Airbnb has been trying to add more hotels and bed-and-breakfasts onto its platform for some time, but now the company made its entreaties to those hospitality providers all the more public and transparent.
In an open letter penned Tuesday to “boutique hotel and bed-and-breakfast owners,” Airbnb said, essentially: We want you to advertise your rooms on our platform and, not only that, but we think we’re better for you than the big online travel agencies like Booking and Expedia. The letter is accompanied by a larger trade-centric advertising campaign aimed directly at hoteliers.
Airbnb’s main selling points to hotel owners included the following:
- Airbnb has the guests you’re looking for: millennials and international travelers. The company cited statistics that show that the number of non-U.S.-based travelers using Airbnb in 2017 grew 30 percent year over year.
- Airbnb has the tools you need and is adding more: The company noted that its upcoming home categories (vacation home, unique space, b&b, and boutique) that will enable hosts to better classify their accommodations so it’s easier for Airbnb users to find the right type of accommodation they’re seeking. It also hinted at the upcoming Superguest loyalty program, which is slated to launch this summer.
- Airbnb has lower fees than the online travel agencies charge for independent, non-branded hotels: Airbnb’s commission structure involves charging hosts (in this case, hotels) a commission fee of 3 to 5 percent and then charging from 5 to 15 percent in fees to the Airbnb guest, per booking. Online travel agencies such as Booking and Expedia often charge independent hotels commission fees that can be as high as 25 to 30 percent per booking.
- Airbnb doesn’t require hoteliers to sign contracts, and they don’t have to worry about competing with the Marriotts and Hiltons of the world on the Airbnb platform. However, who’s to say whether that may change in a few years.
Airbnb also included data from a survey it commissioned from David Binder Research, which interviewed 49 bed-and-breakfast and boutique hotel proprietors, of which 49 percent said they used Airbnb in the last year to advertise their properties. Admittedly, the sample size is relatively small, but it demonstrated a significant opportunity for Airbnb and other online travel platforms which may want to dislodge the duopoly that Booking and Expedia have had in online travel for many years in the U.S. and Europe.
While the majority of the respondents have used online travel agencies such as Expedia (69 percent), Hotels.com (57 percent), and Booking.com (65 percent) to advertise their rooms within the last year, most were dissatisfied with the commission fees they paid to them. Seventy-five percent said Booking.com’s fees were too high, 68 percent said the same of Hotels.com, and 65 percent felt that way about Expedia. Only 23 percent were “very satisfied” with the customer service they received from Expedia, 22 percent from Booking.com, and 14 percent from Hotels.com.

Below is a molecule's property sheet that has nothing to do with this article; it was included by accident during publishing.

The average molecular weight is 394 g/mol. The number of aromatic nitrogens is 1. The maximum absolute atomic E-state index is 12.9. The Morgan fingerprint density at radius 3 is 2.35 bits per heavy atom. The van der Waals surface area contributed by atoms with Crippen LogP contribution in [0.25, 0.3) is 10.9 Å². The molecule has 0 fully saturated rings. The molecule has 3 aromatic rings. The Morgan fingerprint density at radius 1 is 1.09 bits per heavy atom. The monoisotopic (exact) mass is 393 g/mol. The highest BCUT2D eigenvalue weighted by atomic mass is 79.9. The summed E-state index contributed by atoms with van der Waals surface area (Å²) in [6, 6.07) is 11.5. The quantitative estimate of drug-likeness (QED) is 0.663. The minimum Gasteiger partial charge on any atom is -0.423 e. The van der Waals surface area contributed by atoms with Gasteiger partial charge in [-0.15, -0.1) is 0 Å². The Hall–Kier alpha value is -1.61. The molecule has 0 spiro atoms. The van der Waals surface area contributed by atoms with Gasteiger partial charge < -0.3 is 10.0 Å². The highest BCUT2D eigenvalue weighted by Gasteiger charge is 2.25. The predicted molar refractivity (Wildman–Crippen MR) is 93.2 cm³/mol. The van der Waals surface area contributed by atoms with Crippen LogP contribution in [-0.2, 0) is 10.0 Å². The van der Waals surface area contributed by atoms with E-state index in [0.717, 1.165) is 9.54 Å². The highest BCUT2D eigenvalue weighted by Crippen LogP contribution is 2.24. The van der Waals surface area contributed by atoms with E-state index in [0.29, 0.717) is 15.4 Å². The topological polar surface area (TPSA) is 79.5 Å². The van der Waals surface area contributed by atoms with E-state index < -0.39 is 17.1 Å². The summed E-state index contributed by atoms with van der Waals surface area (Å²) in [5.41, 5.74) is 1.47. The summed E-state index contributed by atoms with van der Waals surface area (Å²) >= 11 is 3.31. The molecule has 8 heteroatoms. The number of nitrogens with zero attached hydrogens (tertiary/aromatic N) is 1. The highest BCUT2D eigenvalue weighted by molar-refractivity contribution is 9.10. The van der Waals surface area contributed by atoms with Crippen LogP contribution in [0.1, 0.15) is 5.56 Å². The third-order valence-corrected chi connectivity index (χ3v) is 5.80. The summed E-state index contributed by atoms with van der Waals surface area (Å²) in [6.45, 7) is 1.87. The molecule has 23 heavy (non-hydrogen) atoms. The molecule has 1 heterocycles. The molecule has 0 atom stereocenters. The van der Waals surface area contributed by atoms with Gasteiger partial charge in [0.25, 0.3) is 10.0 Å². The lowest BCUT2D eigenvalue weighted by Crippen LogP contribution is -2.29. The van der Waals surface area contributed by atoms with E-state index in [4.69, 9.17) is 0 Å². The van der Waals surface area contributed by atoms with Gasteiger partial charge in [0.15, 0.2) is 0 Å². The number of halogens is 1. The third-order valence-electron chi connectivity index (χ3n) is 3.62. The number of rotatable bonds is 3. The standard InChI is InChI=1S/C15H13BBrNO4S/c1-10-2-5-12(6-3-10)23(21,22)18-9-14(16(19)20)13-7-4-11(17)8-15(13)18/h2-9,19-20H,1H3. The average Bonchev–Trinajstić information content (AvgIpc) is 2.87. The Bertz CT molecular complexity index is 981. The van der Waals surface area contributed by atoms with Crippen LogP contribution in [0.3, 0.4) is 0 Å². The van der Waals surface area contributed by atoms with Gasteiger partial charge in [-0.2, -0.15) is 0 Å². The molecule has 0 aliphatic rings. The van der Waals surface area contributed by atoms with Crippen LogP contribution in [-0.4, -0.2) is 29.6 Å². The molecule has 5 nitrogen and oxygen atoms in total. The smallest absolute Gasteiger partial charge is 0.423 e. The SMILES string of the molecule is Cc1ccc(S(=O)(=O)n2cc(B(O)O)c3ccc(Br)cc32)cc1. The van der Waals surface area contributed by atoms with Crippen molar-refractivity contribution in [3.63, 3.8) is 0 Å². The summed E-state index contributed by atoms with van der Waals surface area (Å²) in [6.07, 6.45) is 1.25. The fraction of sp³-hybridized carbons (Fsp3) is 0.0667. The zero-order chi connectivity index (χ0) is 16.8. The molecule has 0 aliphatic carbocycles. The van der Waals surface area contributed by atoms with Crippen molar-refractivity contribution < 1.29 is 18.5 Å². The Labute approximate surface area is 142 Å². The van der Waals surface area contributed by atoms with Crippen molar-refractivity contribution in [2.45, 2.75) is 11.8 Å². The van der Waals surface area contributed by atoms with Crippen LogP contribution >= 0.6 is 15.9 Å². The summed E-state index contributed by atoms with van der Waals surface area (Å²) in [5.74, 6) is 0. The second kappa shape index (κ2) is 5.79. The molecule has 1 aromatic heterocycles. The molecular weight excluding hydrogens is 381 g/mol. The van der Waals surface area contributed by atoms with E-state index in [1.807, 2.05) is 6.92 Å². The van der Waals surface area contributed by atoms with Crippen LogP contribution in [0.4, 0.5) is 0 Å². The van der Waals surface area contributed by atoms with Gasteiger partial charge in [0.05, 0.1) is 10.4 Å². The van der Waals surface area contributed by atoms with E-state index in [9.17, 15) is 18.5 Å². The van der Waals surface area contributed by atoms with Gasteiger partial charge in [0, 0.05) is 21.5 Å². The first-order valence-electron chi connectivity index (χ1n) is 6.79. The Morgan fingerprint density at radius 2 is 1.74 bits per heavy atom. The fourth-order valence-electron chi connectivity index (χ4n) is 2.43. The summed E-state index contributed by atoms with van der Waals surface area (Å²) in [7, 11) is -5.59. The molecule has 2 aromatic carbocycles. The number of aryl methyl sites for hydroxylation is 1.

The findings demonstrated that many independent hoteliers are unaware of how their own commission fees stack up to branded hotels from major chains. When shown various hotel categories and after being asked which ones were charged higher fees by third party booking sites, 49 percent said they “don’t know,” while 39 percent said “smaller properties like boutique hotels or bed and breakfasts are charged higher fees.”
When the researchers showed the respondents a report that demonstrated that small boutique hotels generally pay higher commission fees than larger, branded properties, 59 percent of the hoteliers said that they felt “less likely to use third-party booking sites.” And when informed of Airbnb’s 3 to 5 percent commission fee for hotels, 65 percent of respondents said they were “more likely” to use Airbnb to advertise their rooms.
Nothing covered in the open letter or Airbnb’s commissioned survey was necessarily new or eye-opening: Last month, Skift interviewed Cameron Houser, Airbnb’s hotels program manager, who outlined the company’s strategy for winning over hotels. It’s a rather simple strategy for now: undercut Expedia and Booking on commissions, don’t require contracts, and try to make it easier for hotels to advertise their inventory.
To date, Airbnb says it has approximately 24,000 hotels on its platform, which is a small percentage, less than 1 percent of its more than 4.5 million global listings. Listings can be individual rooms and entire homes. By comparison, Booking.com has about 400,000 hotels on its platform.
Going forward, however, if Airbnb really does want to compete with the likes of Booking.com and Expedia when it comes to selling hotels — and all manner of accommodations more generally — the company will have to offer far more turnkey solutions like its competitors, Expedia and Booking, already do. The SiteMinder technology partnership announced earlier this year would have to be just the start of many more tech-driven tools that would assist hoteliers who want to use Airbnb as another distribution channel.
Whether or not Airbnb can ultimately succeed in beating out Booking.com and Expedia in the battle for online travel dominance with regard to winning over hotels and retaining its market advantage in short-term and vacation rentals remains to be seen. Booking.com hasn’t been shy about its desires to compete with Airbnb in the alternative accommodations market. And then, of course, there’s also Google, which may prove to be a competitive threat to all three.
But if one thing is clear, it’s this: Hotels now aren’t the only travel companies which have to worry about the “Airbnb threat.”
Editor’s Note: If you’re interested in delving into this topic even more, join us later today, March 13, at 1 p.m. Eastern for a Skift Call titled, “The Airbnb Threat.”